English version


From Longman Dictionary of Contemporary Englishmiddle-of-the-roadˌmiddle-of-the-ˈroad adjective  1 MODERATEmiddle-of-the-road ideas or opinions are not extreme, and so most people are likely to agree with them a party offering safe, middle-of-the-road policies2 middle-of-the-road voters or politicians have ideas that are not extreme3 informal ordinary and not new, different, or exciting Their first album was quite good, but the second was very middle-of-the-road stuff.
Examples from the Corpus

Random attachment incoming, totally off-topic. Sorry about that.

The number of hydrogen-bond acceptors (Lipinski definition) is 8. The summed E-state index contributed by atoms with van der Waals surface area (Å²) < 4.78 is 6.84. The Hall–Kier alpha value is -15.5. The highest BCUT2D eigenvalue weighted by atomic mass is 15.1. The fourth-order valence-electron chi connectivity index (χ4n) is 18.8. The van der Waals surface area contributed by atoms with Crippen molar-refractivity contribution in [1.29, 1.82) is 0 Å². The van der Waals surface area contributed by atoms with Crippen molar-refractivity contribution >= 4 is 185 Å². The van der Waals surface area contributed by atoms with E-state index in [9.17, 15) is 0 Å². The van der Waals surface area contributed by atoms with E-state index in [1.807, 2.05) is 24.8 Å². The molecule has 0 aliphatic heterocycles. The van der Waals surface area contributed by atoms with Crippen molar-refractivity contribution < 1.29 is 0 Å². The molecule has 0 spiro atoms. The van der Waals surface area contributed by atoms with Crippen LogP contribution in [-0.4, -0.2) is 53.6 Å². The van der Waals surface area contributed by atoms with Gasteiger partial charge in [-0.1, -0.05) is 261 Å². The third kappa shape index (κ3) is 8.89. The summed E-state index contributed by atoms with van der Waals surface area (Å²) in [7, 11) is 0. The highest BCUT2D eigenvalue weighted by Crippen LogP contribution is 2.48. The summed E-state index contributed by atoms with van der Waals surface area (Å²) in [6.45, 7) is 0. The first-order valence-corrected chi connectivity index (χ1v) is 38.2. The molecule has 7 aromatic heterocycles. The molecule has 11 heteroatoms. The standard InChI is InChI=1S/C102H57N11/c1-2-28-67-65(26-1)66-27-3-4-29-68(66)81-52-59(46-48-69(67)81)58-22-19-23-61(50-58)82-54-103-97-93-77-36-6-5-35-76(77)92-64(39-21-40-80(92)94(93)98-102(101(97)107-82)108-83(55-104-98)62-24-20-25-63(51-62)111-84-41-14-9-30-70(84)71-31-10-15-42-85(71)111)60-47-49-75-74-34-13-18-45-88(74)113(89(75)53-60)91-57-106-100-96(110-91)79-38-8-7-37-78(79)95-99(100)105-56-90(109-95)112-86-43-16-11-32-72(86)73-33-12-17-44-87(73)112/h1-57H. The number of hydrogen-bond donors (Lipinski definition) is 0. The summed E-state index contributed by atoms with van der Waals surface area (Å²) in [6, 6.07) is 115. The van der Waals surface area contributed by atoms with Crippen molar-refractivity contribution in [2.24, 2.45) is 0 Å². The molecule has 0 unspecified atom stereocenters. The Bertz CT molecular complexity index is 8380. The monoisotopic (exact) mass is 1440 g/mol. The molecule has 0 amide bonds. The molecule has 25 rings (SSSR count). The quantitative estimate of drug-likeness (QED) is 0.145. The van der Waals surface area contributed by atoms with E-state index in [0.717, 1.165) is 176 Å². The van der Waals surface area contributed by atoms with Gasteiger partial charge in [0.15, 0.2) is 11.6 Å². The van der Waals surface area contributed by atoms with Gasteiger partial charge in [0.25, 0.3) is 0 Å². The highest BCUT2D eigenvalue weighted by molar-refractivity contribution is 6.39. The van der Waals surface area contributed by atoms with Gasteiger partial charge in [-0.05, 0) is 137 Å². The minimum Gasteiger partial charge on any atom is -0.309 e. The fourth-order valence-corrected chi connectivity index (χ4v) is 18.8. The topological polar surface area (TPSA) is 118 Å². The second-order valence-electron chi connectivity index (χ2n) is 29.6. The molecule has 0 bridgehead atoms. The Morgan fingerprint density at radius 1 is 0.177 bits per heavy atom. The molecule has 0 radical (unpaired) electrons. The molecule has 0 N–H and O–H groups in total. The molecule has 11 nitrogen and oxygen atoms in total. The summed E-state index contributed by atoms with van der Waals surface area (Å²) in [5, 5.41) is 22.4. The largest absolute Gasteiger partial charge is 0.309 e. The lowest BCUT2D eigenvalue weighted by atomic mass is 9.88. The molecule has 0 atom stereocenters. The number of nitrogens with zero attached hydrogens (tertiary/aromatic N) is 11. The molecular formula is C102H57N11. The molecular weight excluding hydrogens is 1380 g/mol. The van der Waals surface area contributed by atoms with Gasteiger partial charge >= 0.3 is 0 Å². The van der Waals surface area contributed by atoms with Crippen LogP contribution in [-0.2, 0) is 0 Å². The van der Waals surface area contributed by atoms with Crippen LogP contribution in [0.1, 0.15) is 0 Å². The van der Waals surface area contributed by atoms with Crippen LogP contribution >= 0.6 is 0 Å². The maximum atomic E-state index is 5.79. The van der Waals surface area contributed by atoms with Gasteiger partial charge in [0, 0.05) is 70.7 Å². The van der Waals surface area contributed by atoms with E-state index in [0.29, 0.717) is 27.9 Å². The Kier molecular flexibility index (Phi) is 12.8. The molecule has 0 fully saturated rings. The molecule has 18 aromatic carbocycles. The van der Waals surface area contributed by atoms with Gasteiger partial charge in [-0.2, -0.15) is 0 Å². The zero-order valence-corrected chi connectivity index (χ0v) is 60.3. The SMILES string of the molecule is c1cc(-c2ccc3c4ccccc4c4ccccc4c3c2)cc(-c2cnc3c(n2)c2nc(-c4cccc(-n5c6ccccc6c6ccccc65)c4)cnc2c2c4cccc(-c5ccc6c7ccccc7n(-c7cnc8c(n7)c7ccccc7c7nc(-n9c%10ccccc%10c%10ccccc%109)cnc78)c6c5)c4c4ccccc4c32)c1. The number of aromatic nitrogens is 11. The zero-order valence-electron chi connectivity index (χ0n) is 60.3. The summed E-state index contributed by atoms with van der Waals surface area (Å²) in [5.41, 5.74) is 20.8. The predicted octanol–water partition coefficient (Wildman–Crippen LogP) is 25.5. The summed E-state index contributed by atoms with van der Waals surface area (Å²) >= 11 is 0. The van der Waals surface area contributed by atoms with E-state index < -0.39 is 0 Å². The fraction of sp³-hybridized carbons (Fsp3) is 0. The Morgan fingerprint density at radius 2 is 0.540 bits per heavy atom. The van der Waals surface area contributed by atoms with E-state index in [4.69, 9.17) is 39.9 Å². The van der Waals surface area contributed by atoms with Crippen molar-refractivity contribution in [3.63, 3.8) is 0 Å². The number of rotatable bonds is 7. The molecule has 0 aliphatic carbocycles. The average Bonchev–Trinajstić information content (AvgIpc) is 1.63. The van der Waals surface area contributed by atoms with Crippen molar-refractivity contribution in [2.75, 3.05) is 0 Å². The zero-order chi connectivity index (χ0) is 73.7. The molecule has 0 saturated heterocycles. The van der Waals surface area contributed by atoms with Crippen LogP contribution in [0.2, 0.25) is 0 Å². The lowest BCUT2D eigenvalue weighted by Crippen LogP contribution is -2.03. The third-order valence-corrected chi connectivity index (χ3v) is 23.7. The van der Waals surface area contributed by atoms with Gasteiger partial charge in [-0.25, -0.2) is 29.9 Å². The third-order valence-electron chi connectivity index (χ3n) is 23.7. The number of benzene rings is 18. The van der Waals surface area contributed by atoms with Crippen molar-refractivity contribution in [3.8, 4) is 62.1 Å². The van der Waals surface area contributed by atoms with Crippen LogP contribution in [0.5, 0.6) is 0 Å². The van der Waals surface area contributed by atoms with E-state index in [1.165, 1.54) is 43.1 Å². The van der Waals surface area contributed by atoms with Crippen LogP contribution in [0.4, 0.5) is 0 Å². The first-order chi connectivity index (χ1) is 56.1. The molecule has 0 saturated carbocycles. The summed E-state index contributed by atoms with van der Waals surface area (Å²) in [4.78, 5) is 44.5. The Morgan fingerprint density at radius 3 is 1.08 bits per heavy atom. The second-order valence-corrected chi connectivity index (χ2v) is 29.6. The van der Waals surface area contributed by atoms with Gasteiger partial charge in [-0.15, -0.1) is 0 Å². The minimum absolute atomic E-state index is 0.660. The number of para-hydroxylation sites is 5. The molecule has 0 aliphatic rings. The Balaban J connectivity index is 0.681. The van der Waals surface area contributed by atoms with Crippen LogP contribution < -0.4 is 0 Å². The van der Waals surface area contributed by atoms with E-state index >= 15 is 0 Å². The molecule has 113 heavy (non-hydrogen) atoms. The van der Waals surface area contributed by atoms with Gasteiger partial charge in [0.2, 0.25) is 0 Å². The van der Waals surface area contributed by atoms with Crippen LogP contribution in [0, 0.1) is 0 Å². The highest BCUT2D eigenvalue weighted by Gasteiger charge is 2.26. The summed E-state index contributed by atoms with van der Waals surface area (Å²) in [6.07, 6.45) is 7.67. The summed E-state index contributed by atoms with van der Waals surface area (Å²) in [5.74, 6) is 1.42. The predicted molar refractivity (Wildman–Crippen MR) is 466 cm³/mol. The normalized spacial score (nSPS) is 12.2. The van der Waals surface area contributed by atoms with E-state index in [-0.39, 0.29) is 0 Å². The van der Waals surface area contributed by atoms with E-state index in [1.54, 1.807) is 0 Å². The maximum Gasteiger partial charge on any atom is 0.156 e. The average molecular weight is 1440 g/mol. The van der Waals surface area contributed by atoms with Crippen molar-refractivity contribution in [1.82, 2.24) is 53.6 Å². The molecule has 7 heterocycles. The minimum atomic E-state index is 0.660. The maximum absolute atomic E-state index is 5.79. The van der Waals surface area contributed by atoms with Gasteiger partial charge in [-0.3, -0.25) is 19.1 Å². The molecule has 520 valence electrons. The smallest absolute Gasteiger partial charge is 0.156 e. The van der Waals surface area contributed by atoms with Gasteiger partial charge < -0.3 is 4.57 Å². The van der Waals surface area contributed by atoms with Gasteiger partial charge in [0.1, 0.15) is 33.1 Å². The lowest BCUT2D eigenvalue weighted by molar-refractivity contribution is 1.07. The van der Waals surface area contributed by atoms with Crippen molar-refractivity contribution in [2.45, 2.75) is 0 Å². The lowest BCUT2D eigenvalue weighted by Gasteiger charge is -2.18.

middle-of-the-roadThe figures are relative to a middle-of-the-road estimate of the course of the economy during the next twenty years.We should have had, at best, a continuous middle-of-the-road government which could never have taken radical reforming measures.Both were too sensitive about the middle-of-the-road, liberal, humanitarian public.The Independent has remained independent from political allegiances though it too favoured a middle-of-the-road political outcome in the 1987 election.The President's choice of a middle-of-the-road Republican with a strong record of educational reform received considerable bipartisan approval.We grew up in a world of chainstore high fashion, middle-of-the-road revolution, cover-version original pop music.Now, their last record was very nice and all the rest but it's very middle-of-the-road stuff.He made a direct appeal to middle-of-the-road voters.Wilson appealed to middle-of-the-road voters.
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